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Oct 18, 2018
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The generally accepted way of repairing tears etc in old radio loudspeaker cones is by soaking layers of thin tissue paper in diluted PVA adhesive and laying them over the tear. You can actually get black tissue paper (gift wrap) which works even better and is virtually invisible once dry. Another good adhesive is "Copydex" which can be painted over splits, tears etc., remains flexible and dries to be almost invisible.

Phil
 

wow

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Jun 24, 2008
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I just got a similar Hershede in for repair and found the rotor frozen up. I don’t normally work on these, but it’s a friend. Someone had drilled a tiny hole in the back (small) end of the rotor, evidently, to oil the gears inside. I put a few drops of oil in and left over night. It began running, but binds occasionally. Dug through my bone pile and found a rotor just like it, but frozen up also. I drilled a tiny hole in it, shot brake cleaner in, let it sit a while, and it freed up. Drained out cleaner and put in a few drops of good synthetic oil. It runs very well now and is very quiet. Drives clock and chimes well. Will it last? Did I mess anything up? Suggestions?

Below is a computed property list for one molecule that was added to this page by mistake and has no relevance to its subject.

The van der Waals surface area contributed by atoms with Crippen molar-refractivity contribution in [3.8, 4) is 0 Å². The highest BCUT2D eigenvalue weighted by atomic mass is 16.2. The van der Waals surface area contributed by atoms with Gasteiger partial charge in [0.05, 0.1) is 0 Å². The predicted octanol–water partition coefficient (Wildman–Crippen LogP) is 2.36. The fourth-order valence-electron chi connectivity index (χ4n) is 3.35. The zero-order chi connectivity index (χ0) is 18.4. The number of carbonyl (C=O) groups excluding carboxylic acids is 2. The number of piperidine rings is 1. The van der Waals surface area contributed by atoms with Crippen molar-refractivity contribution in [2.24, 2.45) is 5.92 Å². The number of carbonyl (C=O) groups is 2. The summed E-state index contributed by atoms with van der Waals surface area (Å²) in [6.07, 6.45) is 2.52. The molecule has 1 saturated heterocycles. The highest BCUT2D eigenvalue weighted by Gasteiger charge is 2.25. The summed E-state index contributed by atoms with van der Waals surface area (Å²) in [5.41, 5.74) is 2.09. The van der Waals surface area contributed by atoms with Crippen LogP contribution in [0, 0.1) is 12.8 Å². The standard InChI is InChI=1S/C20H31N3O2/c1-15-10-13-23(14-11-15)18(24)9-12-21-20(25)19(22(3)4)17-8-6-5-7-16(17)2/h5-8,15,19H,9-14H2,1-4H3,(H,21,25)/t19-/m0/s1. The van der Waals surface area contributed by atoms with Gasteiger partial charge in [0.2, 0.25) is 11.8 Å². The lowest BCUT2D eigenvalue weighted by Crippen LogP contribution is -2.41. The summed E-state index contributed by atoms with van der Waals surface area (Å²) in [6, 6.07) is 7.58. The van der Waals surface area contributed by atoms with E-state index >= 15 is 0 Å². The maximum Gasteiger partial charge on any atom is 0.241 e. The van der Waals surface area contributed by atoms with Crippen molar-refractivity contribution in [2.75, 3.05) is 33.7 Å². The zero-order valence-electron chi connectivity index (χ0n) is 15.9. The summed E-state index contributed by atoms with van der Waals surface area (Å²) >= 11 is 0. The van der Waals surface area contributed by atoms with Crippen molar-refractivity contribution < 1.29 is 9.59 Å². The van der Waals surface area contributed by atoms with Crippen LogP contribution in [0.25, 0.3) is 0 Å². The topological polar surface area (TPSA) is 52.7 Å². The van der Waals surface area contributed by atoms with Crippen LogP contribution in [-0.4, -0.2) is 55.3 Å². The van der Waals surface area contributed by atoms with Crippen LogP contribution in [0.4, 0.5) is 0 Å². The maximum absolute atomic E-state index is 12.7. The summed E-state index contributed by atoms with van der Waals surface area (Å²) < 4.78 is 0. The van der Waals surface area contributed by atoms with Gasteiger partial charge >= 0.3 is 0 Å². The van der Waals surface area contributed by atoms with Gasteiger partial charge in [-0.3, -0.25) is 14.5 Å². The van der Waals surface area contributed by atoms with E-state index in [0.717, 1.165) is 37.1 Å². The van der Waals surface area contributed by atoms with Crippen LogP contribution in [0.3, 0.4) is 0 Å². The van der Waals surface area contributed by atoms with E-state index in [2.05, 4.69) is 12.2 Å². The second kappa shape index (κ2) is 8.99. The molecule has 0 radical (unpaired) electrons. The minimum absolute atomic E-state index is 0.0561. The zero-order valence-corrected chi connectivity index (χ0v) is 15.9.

Molson3003

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Apr 14, 2020
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Hello,

I know this thread is now over a year old, but recently acquired one of these Herschede clocks, much like the “Abbot” model from the original post. These are obviously late models, but at $10 it seemed like a good idea.

The h rotor was stuck, but the movement appeared very clean an in good shape. I revived the rotor by putting in the over at about 200 degrees several times and infusing oil in through the shaft.

I have never drilled for fear of getting metal shards inside. If the above process fails, especially with b rotors; they get sent off to be rebuilt.

I am now up against the ear trumpet ordeal. This is the first time I have encountered one of these. Did anyone find a good repair? Dipping tissue in diluted adhesive sounds promising to me.

I am wondering if I am missing a part. I found a small piece of wire that had fallen down into the speaker cone. It appears it attached to the chime block at one end, but was it just attached to the inside of the cone at the other? Or am I missing something?

Any tips or advice much appreciated.
 

Molson3003

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Apr 14, 2020
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Does anybody have one of these chime blocks?

Mine arrived with the longest chime rod broken.

The chime block is quite small (longest rod is approx 6 1/2 “) and suspended to the movement as described in the first movement.

I have been described as being tone deaf and never had any luck with getting a replaced rod to sound right.

I have searched Timesavers and Merrits, but have not found anything like it.